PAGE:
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11 thoughts on “SATURDAY SIX: In Memoriam – Six Things We Lost From the Theme Park World in 2014

  • Nice Simpsons quote Dean, one of my favorites I always quote with friends.

    For anybody who like Off-Kilter, lookup Rawlins Cross, I’m pretty sure that’s a Canadian band who would have inspired them

  • Not sorry to see any of these go. It’s a theme park. Things should change.

    • Yep. ET is basically the only opening attraction left at Universal, compare that with Disney!

  • Off Kilter was always the highlight of my Epcot visits, and the live entertainment there was the main reason I sprung for annual passes. I probably won’t be doing that again soon. The new acts simply do not have enough appeal to see over and over again.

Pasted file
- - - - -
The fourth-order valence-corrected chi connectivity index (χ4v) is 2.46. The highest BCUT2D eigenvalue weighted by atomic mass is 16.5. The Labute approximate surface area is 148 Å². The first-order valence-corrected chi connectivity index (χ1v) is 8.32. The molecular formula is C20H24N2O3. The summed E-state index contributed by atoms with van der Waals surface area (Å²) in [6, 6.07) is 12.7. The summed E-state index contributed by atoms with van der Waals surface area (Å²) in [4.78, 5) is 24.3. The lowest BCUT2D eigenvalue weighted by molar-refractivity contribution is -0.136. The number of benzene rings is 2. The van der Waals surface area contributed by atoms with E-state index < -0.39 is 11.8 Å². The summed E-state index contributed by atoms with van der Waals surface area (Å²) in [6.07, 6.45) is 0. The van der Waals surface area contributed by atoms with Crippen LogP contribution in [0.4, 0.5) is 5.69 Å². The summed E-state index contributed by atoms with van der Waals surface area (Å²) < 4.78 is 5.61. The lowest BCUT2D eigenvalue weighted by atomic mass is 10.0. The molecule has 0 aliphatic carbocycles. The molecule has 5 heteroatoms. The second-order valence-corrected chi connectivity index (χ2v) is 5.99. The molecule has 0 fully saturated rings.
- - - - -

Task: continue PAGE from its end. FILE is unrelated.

• Off Kilter is truly as much a part of Epcot as Spaceship Earth. I have stopped going to Disney altogether in protest of this. I am sure Disney does not care but that is a couple thousand dollars that I saved and am using it toward a much more reasonable pass at Universal. Long live the Blues Brothers and ButterBeer!!

  • the poor Studios got the full snub here: Backlot Tour, American Idol and Legend of Jack Sparrow (or whatever it was…). Off Kilter wasn’t the only act cut from Epcot, can’t forget Mo-rockin and the American Fife and Drum.

  • How can you leave off Maelstrom?!

  • How about goodbye legacy fastpass at WDW?

  • I loved Disney and how it used to be. I would like to donate $20.00. Send me you